Last week the Wall Street Journal published yet another recession-themed article that was cited all over the Internet: No More Perks: Coffee Shops Pull the Plug on Laptop Users – WSJ.com. It seemed that every local media outlet followed suit (Coffee Shops Serve Laptop Users a New Blend | NBC Bay Area), with the story spreading as far as London newspapers (US coffee shops pull plug on laptop lounging – Americas, World – The Independent).
To read all the coverage, you’d think that the struggle between café owners and laptop squatters was a brand new phenomenon with a sudden crackdown centered in New York City. This despite the fact that local cafés such as Four Barrel Coffee were deliberately opened with a “no-WiFi” policy to intentionally correct the laptop-friendly “mistakes” of Ritual Coffee Roasters.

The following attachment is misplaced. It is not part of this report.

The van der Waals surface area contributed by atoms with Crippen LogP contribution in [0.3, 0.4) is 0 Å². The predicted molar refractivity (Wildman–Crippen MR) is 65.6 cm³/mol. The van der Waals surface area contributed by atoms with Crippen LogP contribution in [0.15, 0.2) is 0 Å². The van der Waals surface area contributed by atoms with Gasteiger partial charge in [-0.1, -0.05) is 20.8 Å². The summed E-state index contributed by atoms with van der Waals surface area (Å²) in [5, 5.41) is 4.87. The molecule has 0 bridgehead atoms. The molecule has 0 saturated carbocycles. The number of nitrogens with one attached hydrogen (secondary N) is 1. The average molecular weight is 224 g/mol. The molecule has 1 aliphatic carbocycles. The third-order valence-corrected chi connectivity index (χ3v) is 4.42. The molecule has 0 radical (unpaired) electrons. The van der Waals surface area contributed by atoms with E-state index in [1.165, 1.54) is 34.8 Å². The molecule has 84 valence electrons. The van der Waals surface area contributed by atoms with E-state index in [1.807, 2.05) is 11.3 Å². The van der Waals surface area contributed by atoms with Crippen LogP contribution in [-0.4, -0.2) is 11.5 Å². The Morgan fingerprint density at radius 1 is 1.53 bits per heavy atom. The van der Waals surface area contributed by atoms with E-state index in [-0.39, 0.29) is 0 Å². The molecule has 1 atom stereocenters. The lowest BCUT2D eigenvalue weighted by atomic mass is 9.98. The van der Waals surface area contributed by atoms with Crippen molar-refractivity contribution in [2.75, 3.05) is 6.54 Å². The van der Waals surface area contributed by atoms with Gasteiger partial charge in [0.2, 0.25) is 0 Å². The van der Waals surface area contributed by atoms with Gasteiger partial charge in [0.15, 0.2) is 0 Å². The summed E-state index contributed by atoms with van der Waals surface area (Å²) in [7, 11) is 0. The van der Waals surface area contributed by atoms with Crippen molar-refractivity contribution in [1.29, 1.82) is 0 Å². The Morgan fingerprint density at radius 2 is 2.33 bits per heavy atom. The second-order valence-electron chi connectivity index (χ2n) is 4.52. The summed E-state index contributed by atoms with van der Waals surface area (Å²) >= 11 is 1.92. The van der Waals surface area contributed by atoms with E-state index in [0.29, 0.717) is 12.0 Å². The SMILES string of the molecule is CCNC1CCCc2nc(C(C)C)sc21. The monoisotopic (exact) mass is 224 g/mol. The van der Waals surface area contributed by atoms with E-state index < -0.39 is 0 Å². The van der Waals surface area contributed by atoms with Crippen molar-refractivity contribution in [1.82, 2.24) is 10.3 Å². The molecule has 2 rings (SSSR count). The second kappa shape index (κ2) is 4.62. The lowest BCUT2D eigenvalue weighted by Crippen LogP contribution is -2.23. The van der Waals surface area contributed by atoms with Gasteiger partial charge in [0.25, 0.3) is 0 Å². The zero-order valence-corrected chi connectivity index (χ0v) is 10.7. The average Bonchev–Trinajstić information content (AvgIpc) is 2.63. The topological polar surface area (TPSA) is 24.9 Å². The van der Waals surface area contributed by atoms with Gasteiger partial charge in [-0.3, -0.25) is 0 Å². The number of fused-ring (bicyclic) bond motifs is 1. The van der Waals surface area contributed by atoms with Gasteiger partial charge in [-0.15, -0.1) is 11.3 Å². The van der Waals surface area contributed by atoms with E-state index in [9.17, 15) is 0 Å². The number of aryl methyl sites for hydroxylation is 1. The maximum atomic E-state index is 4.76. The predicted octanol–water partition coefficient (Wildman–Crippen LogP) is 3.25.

At least on the West Coast, this issue has been debated for years … with layers of stories about cafés that cover up their electrical outlets, groups of people who start companies in coffee shops until they’re forced to afford their own space, etc. We suppose the media lesson here is that nothing truly exists until it first happens in New York City. Which must explain why good coffee shops apparently did not exist until about 2006. (Or at least coffee shops that were decent enough to hang out in with a laptop.)
In any case, the WSJ was recently one-upped in recession-era reporting by London’s Guardian yesterday: Workers shun coffee shops in favour of vending machines | Business | guardian.co.uk.
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